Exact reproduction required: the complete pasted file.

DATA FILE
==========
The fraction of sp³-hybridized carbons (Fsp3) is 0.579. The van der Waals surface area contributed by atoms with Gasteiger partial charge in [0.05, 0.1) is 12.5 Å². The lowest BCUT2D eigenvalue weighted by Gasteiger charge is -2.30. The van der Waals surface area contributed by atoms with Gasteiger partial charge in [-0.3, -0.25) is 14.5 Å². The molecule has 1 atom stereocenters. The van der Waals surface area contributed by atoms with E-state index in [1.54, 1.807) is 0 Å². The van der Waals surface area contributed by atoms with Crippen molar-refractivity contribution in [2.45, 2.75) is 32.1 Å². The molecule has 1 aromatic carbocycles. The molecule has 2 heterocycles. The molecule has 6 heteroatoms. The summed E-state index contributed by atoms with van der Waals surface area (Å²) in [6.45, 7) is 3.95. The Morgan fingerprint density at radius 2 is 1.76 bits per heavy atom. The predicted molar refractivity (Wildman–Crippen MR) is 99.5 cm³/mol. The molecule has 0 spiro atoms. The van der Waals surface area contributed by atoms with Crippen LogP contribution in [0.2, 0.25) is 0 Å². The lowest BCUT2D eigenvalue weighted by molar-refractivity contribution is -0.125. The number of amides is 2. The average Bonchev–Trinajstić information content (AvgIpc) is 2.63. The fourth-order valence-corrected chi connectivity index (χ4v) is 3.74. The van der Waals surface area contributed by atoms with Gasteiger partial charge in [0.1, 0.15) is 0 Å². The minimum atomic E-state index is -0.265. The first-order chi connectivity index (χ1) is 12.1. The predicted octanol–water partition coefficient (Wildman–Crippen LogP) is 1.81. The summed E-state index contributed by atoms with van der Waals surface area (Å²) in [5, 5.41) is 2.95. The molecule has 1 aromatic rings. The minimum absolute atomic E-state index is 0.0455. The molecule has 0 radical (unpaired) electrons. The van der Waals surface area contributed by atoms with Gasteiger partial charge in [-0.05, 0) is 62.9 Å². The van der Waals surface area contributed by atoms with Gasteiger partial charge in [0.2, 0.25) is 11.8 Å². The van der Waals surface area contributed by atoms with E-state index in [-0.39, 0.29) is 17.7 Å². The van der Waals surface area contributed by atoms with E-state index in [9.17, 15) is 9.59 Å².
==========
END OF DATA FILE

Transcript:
The fraction of sp³-hybridized carbons (Fsp3) is 0.579. The van der Waals surface area contributed by atoms with Gasteiger partial charge in [0.05, 0.1) is 12.5 Å². The lowest BCUT2D eigenvalue weighted by Gasteiger charge is -2.30. The van der Waals surface area contributed by atoms with Gasteiger partial charge in [-0.3, -0.25) is 14.5 Å². The molecule has 1 atom stereocenters. The van der Waals surface area contributed by atoms with E-state index in [1.54, 1.807) is 0 Å². The van der Waals surface area contributed by atoms with Crippen molar-refractivity contribution in [2.45, 2.75) is 32.1 Å². The molecule has 1 aromatic carbocycles. The molecule has 2 heterocycles. The molecule has 6 heteroatoms. The summed E-state index contributed by atoms with van der Waals surface area (Å²) in [6.45, 7) is 3.95. The Morgan fingerprint density at radius 2 is 1.76 bits per heavy atom. The predicted molar refractivity (Wildman–Crippen MR) is 99.5 cm³/mol. The molecule has 0 spiro atoms. The van der Waals surface area contributed by atoms with Crippen LogP contribution in [0.2, 0.25) is 0 Å². The lowest BCUT2D eigenvalue weighted by molar-refractivity contribution is -0.125. The number of amides is 2. The average Bonchev–Trinajstić information content (AvgIpc) is 2.63. The fourth-order valence-corrected chi connectivity index (χ4v) is 3.74. The van der Waals surface area contributed by atoms with Gasteiger partial charge in [0.1, 0.15) is 0 Å². The minimum atomic E-state index is -0.265. The first-order chi connectivity index (χ1) is 12.1. The predicted octanol–water partition coefficient (Wildman–Crippen LogP) is 1.81. The summed E-state index contributed by atoms with van der Waals surface area (Å²) in [5, 5.41) is 2.95. The molecule has 1 aromatic rings. The minimum absolute atomic E-state index is 0.0455. The molecule has 0 radical (unpaired) electrons. The van der Waals surface area contributed by atoms with Gasteiger partial charge in [-0.05, 0) is 62.9 Å². The van der Waals surface area contributed by atoms with Gasteiger partial charge in [0.2, 0.25) is 11.8 Å². The van der Waals surface area contributed by atoms with E-state index in [-0.39, 0.29) is 17.7 Å². The van der Waals surface area contributed by atoms with E-state index in [9.17, 15) is 9.59 Å².